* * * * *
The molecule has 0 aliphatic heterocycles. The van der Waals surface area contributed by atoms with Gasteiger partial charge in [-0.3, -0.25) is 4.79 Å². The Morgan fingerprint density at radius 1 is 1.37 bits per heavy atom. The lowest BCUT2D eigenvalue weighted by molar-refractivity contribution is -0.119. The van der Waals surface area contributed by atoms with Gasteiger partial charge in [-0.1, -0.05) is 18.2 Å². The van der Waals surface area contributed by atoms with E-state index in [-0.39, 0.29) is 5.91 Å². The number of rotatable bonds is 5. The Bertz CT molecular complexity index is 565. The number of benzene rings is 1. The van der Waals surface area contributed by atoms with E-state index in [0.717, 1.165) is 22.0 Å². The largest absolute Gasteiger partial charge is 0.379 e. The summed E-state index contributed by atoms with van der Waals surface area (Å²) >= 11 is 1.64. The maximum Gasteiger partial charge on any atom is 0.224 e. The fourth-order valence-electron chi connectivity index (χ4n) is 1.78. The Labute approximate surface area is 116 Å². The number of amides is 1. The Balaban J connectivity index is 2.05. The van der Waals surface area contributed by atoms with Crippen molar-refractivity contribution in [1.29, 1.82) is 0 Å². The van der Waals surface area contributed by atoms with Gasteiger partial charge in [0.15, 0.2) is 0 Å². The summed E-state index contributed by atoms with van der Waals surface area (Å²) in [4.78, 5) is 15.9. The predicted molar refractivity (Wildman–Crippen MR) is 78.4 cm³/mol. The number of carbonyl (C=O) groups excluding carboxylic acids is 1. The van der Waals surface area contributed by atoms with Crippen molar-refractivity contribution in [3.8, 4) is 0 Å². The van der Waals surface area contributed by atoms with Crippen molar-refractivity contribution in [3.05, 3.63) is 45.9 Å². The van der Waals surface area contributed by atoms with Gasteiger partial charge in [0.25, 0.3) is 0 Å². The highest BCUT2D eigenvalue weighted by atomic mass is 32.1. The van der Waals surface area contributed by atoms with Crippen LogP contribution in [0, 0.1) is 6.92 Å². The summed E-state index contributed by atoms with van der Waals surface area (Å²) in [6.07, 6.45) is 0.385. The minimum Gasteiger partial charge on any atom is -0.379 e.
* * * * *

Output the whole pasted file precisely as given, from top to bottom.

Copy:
The molecule has 0 aliphatic heterocycles. The van der Waals surface area contributed by atoms with Gasteiger partial charge in [-0.3, -0.25) is 4.79 Å². The Morgan fingerprint density at radius 1 is 1.37 bits per heavy atom. The lowest BCUT2D eigenvalue weighted by molar-refractivity contribution is -0.119. The van der Waals surface area contributed by atoms with Gasteiger partial charge in [-0.1, -0.05) is 18.2 Å². The van der Waals surface area contributed by atoms with E-state index in [-0.39, 0.29) is 5.91 Å². The number of rotatable bonds is 5. The Bertz CT molecular complexity index is 565. The number of benzene rings is 1. The van der Waals surface area contributed by atoms with E-state index in [0.717, 1.165) is 22.0 Å². The largest absolute Gasteiger partial charge is 0.379 e. The summed E-state index contributed by atoms with van der Waals surface area (Å²) >= 11 is 1.64. The maximum Gasteiger partial charge on any atom is 0.224 e. The fourth-order valence-electron chi connectivity index (χ4n) is 1.78. The Labute approximate surface area is 116 Å². The number of amides is 1. The Balaban J connectivity index is 2.05. The van der Waals surface area contributed by atoms with Crippen molar-refractivity contribution in [1.29, 1.82) is 0 Å². The van der Waals surface area contributed by atoms with Gasteiger partial charge in [0.15, 0.2) is 0 Å². The summed E-state index contributed by atoms with van der Waals surface area (Å²) in [4.78, 5) is 15.9. The predicted molar refractivity (Wildman–Crippen MR) is 78.4 cm³/mol. The number of carbonyl (C=O) groups excluding carboxylic acids is 1. The van der Waals surface area contributed by atoms with Crippen molar-refractivity contribution in [3.8, 4) is 0 Å². The van der Waals surface area contributed by atoms with Crippen molar-refractivity contribution in [3.05, 3.63) is 45.9 Å². The van der Waals surface area contributed by atoms with Gasteiger partial charge in [0.25, 0.3) is 0 Å². The highest BCUT2D eigenvalue weighted by atomic mass is 32.1. The van der Waals surface area contributed by atoms with Crippen LogP contribution in [0, 0.1) is 6.92 Å². The summed E-state index contributed by atoms with van der Waals surface area (Å²) in [6.07, 6.45) is 0.385. The minimum Gasteiger partial charge on any atom is -0.379 e.